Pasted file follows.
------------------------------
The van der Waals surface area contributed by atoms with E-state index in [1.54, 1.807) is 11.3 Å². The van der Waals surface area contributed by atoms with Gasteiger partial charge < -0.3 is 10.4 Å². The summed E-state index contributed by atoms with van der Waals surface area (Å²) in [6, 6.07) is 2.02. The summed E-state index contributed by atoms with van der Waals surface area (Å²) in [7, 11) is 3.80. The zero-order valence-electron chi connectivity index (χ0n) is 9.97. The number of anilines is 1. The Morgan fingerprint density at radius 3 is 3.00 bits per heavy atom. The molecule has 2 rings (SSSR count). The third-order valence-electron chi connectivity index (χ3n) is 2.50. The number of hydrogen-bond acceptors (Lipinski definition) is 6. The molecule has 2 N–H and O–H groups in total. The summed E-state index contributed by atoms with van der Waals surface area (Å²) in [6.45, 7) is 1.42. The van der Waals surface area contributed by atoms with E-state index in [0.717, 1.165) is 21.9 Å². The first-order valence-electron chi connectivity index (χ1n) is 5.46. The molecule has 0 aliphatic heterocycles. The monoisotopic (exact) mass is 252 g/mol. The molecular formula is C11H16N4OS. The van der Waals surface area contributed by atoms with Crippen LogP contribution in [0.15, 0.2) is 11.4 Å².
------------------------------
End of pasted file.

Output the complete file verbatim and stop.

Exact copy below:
The van der Waals surface area contributed by atoms with E-state index in [1.54, 1.807) is 11.3 Å². The van der Waals surface area contributed by atoms with Gasteiger partial charge < -0.3 is 10.4 Å². The summed E-state index contributed by atoms with van der Waals surface area (Å²) in [6, 6.07) is 2.02. The summed E-state index contributed by atoms with van der Waals surface area (Å²) in [7, 11) is 3.80. The zero-order valence-electron chi connectivity index (χ0n) is 9.97. The number of anilines is 1. The Morgan fingerprint density at radius 3 is 3.00 bits per heavy atom. The molecule has 2 rings (SSSR count). The third-order valence-electron chi connectivity index (χ3n) is 2.50. The number of hydrogen-bond acceptors (Lipinski definition) is 6. The molecule has 2 N–H and O–H groups in total. The summed E-state index contributed by atoms with van der Waals surface area (Å²) in [6.45, 7) is 1.42. The van der Waals surface area contributed by atoms with E-state index in [0.717, 1.165) is 21.9 Å². The first-order valence-electron chi connectivity index (χ1n) is 5.46. The molecule has 0 aliphatic heterocycles. The monoisotopic (exact) mass is 252 g/mol. The molecular formula is C11H16N4OS. The van der Waals surface area contributed by atoms with Crippen LogP contribution in [0.15, 0.2) is 11.4 Å².